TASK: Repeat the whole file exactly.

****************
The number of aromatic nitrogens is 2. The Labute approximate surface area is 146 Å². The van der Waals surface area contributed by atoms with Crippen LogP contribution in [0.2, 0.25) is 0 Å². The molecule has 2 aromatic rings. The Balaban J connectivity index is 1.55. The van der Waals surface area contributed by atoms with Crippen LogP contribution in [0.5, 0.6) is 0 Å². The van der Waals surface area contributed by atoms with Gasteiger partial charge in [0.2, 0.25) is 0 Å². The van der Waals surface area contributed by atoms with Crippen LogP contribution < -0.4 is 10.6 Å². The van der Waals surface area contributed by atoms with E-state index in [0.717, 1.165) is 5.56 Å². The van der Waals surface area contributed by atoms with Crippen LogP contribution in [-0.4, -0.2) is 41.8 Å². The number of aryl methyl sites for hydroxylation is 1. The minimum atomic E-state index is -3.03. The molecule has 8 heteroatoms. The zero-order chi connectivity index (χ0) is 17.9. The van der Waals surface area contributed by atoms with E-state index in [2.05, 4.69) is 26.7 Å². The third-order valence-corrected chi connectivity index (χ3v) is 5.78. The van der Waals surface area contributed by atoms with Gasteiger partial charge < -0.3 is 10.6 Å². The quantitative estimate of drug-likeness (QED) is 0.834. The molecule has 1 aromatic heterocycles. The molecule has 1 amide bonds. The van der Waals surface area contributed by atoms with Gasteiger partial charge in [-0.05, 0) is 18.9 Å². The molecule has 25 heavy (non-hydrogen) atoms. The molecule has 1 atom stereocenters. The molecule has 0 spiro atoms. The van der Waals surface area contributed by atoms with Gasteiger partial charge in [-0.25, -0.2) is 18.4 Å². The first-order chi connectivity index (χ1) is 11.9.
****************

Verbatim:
The number of aromatic nitrogens is 2. The Labute approximate surface area is 146 Å². The van der Waals surface area contributed by atoms with Crippen LogP contribution in [0.2, 0.25) is 0 Å². The molecule has 2 aromatic rings. The Balaban J connectivity index is 1.55. The van der Waals surface area contributed by atoms with Crippen LogP contribution in [0.5, 0.6) is 0 Å². The van der Waals surface area contributed by atoms with Gasteiger partial charge in [0.2, 0.25) is 0 Å². The van der Waals surface area contributed by atoms with Crippen LogP contribution < -0.4 is 10.6 Å². The van der Waals surface area contributed by atoms with E-state index in [0.717, 1.165) is 5.56 Å². The van der Waals surface area contributed by atoms with Crippen LogP contribution in [-0.4, -0.2) is 41.8 Å². The number of aryl methyl sites for hydroxylation is 1. The minimum atomic E-state index is -3.03. The molecule has 8 heteroatoms. The zero-order chi connectivity index (χ0) is 17.9. The van der Waals surface area contributed by atoms with E-state index in [2.05, 4.69) is 26.7 Å². The third-order valence-corrected chi connectivity index (χ3v) is 5.78. The van der Waals surface area contributed by atoms with Gasteiger partial charge < -0.3 is 10.6 Å². The quantitative estimate of drug-likeness (QED) is 0.834. The molecule has 1 aromatic heterocycles. The molecule has 1 amide bonds. The van der Waals surface area contributed by atoms with Gasteiger partial charge in [-0.05, 0) is 18.9 Å². The molecule has 25 heavy (non-hydrogen) atoms. The molecule has 1 atom stereocenters. The molecule has 0 spiro atoms. The van der Waals surface area contributed by atoms with Gasteiger partial charge in [-0.25, -0.2) is 18.4 Å². The first-order chi connectivity index (χ1) is 11.9.